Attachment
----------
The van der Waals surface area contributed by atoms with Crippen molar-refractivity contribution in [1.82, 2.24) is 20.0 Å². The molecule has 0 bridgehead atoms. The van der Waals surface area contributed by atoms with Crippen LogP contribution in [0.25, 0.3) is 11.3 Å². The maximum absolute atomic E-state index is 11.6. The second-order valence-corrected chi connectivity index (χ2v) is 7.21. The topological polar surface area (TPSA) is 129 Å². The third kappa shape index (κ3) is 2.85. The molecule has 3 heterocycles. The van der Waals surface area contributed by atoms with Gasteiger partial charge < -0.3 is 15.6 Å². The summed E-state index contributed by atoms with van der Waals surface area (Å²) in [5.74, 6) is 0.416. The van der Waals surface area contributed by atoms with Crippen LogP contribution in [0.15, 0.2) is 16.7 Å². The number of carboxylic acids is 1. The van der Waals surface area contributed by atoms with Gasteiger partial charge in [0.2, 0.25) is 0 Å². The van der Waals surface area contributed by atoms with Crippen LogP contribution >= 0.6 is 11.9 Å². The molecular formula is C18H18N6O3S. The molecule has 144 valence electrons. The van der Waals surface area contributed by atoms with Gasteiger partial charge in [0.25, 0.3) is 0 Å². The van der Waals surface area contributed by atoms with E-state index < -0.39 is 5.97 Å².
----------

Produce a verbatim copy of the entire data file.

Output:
The van der Waals surface area contributed by atoms with Crippen molar-refractivity contribution in [1.82, 2.24) is 20.0 Å². The molecule has 0 bridgehead atoms. The van der Waals surface area contributed by atoms with Crippen LogP contribution in [0.25, 0.3) is 11.3 Å². The maximum absolute atomic E-state index is 11.6. The second-order valence-corrected chi connectivity index (χ2v) is 7.21. The topological polar surface area (TPSA) is 129 Å². The third kappa shape index (κ3) is 2.85. The molecule has 3 heterocycles. The van der Waals surface area contributed by atoms with Gasteiger partial charge < -0.3 is 15.6 Å². The summed E-state index contributed by atoms with van der Waals surface area (Å²) in [5.74, 6) is 0.416. The van der Waals surface area contributed by atoms with Crippen LogP contribution in [0.15, 0.2) is 16.7 Å². The number of carboxylic acids is 1. The van der Waals surface area contributed by atoms with Gasteiger partial charge in [0.2, 0.25) is 0 Å². The van der Waals surface area contributed by atoms with Crippen LogP contribution >= 0.6 is 11.9 Å². The molecular formula is C18H18N6O3S. The molecule has 144 valence electrons. The van der Waals surface area contributed by atoms with Gasteiger partial charge in [0.25, 0.3) is 0 Å². The van der Waals surface area contributed by atoms with E-state index < -0.39 is 5.97 Å².